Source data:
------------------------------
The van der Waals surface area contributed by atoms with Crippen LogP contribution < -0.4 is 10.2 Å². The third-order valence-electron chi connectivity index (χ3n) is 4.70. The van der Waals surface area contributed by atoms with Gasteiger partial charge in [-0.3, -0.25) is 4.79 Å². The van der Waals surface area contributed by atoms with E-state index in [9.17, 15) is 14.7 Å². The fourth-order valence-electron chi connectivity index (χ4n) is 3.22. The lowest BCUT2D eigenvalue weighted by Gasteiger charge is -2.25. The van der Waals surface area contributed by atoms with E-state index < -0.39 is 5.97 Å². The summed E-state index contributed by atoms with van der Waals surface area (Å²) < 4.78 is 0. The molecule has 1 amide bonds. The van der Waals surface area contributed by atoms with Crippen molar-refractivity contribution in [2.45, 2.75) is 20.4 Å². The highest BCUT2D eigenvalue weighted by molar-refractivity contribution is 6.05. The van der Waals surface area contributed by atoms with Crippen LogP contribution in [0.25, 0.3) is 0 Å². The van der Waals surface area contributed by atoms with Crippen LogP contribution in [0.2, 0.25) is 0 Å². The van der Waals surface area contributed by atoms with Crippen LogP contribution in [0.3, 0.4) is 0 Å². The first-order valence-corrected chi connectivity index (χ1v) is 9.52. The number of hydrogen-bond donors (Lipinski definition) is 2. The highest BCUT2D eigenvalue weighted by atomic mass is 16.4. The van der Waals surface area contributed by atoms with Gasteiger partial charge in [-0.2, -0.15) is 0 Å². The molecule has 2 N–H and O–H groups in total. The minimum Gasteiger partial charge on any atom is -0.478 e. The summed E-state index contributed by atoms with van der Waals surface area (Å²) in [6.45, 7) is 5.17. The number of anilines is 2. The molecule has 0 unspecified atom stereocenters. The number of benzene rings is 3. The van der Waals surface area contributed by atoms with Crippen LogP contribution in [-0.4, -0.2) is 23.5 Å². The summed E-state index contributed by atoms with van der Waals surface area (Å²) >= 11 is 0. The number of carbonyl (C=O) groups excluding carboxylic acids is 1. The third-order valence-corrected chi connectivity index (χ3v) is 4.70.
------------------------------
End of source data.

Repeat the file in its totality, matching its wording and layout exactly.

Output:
The van der Waals surface area contributed by atoms with Crippen LogP contribution < -0.4 is 10.2 Å². The third-order valence-electron chi connectivity index (χ3n) is 4.70. The van der Waals surface area contributed by atoms with Gasteiger partial charge in [-0.3, -0.25) is 4.79 Å². The van der Waals surface area contributed by atoms with E-state index in [9.17, 15) is 14.7 Å². The fourth-order valence-electron chi connectivity index (χ4n) is 3.22. The lowest BCUT2D eigenvalue weighted by Gasteiger charge is -2.25. The van der Waals surface area contributed by atoms with E-state index < -0.39 is 5.97 Å². The summed E-state index contributed by atoms with van der Waals surface area (Å²) < 4.78 is 0. The molecule has 1 amide bonds. The van der Waals surface area contributed by atoms with Crippen molar-refractivity contribution in [2.45, 2.75) is 20.4 Å². The highest BCUT2D eigenvalue weighted by molar-refractivity contribution is 6.05. The van der Waals surface area contributed by atoms with Crippen LogP contribution in [0.25, 0.3) is 0 Å². The van der Waals surface area contributed by atoms with Crippen LogP contribution in [0.2, 0.25) is 0 Å². The van der Waals surface area contributed by atoms with Crippen LogP contribution in [0.3, 0.4) is 0 Å². The first-order valence-corrected chi connectivity index (χ1v) is 9.52. The number of hydrogen-bond donors (Lipinski definition) is 2. The highest BCUT2D eigenvalue weighted by atomic mass is 16.4. The van der Waals surface area contributed by atoms with Gasteiger partial charge in [-0.2, -0.15) is 0 Å². The molecule has 2 N–H and O–H groups in total. The minimum Gasteiger partial charge on any atom is -0.478 e. The summed E-state index contributed by atoms with van der Waals surface area (Å²) in [6.45, 7) is 5.17. The number of anilines is 2. The molecule has 0 unspecified atom stereocenters. The number of benzene rings is 3. The van der Waals surface area contributed by atoms with Crippen LogP contribution in [-0.4, -0.2) is 23.5 Å². The summed E-state index contributed by atoms with van der Waals surface area (Å²) >= 11 is 0. The number of carbonyl (C=O) groups excluding carboxylic acids is 1. The third-order valence-corrected chi connectivity index (χ3v) is 4.70.